Omphaloskepsis* (Navel Gazing)

I was recently invited to take part in an event in which writers, mostly amateurs but a few professionals, read samples of their work. (I read the introduction to my novel Angel.) I noticed when the event had wrapped up that out of more than a dozen writers almost all of them had read a passage that was autobiographical.

When William Shakespeare died, none of his contemporaries thought to write a biography of the man. There is little we really know about his family life, his personal habits, his personality, his loves, his political views. This was not because his peers didn’t respect him. They recognized him as one of the greats, if not as the immortal bard we think of today, and so they made a point to collect his writing and put it in print. That was enough of a tribute for them.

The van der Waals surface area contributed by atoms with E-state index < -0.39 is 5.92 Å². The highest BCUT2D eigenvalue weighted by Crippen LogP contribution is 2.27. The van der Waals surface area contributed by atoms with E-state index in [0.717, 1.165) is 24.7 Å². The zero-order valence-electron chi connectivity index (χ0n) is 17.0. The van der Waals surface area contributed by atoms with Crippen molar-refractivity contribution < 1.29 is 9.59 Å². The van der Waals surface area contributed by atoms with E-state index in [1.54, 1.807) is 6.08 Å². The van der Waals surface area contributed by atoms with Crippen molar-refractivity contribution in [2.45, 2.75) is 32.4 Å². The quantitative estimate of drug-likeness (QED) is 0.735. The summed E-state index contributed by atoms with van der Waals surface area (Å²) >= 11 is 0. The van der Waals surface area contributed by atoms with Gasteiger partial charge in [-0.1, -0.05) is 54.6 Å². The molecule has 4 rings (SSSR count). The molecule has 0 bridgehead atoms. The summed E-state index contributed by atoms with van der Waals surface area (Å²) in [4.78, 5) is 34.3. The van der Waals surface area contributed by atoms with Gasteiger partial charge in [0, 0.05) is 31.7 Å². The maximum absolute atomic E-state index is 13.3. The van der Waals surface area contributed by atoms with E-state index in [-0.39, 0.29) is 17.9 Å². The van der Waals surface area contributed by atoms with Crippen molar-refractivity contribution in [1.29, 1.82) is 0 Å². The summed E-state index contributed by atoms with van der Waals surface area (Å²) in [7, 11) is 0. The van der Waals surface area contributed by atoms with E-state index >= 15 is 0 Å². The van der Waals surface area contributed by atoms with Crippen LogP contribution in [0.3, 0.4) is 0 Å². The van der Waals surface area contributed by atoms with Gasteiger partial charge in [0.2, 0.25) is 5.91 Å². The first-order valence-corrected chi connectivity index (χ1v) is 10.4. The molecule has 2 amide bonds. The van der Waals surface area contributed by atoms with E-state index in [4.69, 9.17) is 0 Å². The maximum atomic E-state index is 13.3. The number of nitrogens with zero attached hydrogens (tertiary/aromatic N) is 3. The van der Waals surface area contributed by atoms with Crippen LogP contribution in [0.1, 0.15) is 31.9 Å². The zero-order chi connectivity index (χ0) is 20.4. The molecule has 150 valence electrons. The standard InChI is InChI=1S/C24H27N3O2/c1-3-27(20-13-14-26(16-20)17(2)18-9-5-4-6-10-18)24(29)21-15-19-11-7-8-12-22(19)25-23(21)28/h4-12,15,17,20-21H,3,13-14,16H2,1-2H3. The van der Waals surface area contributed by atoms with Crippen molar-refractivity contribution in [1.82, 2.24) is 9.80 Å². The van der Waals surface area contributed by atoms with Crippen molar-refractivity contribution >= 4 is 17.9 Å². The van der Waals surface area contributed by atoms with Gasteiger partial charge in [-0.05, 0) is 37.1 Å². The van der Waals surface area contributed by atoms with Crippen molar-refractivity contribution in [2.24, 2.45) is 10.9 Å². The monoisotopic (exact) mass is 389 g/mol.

Shakespeare did not live in an age of memoir and personal essays. Literary biography was still in its infancy. The word “biography” itself did not yet exist. It wouldn’t become current until 1600.

I just finished reading Contested Will by James Shapiro. Shapiro, a Shakespeare scholar, takes on the conspiracy theorists who believe the man from Stratford could not have written the works attributed to him. What makes the book most valuable in my estimation is that Shapiro goes beyond debunking to examine how changes in our assumptions about literary work have made these theories popular.